The important difference between listen and hear is that listening is deliberate, and hearing is not. Hear means that sounds come into your ears whether you want it or not, while listen means that you consciously pay attention to what you hear, that is you want to hear something:
– Can you hear the birds singing in the garden?
– I’m listening, but I can’t hear anything.
– We heard a terrible noise when the cars crashed in front of our house.
– Listen, some fine jazz music is played in the neighbour’s flat.
– Have you heard the news? Peter has married a millionaire’s daughter.
– Turn on the radio, please. I’d like to listen to the news.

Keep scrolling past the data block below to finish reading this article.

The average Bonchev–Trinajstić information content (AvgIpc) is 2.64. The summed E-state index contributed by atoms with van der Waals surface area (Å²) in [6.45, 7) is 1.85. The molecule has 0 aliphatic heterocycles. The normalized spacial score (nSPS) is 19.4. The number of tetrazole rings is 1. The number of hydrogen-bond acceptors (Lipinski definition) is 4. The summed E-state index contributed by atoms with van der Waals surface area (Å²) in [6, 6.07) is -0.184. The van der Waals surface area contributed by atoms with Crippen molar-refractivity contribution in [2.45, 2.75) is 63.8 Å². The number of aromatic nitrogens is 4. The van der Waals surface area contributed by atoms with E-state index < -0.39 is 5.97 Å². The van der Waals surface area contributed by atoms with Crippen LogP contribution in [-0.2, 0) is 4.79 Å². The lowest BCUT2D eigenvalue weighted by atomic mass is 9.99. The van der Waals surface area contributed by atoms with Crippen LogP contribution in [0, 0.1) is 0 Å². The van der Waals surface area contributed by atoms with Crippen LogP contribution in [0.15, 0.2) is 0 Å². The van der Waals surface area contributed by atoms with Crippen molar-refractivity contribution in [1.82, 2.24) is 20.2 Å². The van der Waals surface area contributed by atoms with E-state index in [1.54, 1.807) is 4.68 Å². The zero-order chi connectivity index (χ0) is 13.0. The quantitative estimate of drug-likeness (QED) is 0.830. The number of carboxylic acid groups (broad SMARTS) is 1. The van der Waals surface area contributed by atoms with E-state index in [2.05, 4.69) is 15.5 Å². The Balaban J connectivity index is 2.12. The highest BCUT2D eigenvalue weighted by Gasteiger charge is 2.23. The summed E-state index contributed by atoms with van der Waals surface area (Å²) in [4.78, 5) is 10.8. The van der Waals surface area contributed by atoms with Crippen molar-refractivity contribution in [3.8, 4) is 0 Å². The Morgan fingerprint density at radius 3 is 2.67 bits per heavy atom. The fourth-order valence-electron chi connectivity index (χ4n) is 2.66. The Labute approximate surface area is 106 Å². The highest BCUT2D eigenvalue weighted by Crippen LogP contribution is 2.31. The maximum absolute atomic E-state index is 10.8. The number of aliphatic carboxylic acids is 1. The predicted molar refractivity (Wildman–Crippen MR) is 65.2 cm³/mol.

When we use listen with an object, we say listen + to + object:
– He listens to the news on the radio every morning.
– Everybody listened carefully to the old man’s story.
– You’ll get in trouble if you don’t listen to your teacher.
We may also use hear when we listen to somebody or something attentively or officially (usually in the past), but there is no emphasis on the action of listening, that is the fact that we heard it or the contents of what we heard is important and not the action:
– I heard a very interesting speech on the radio last night.
– We heard David Bowie live when we were in London.
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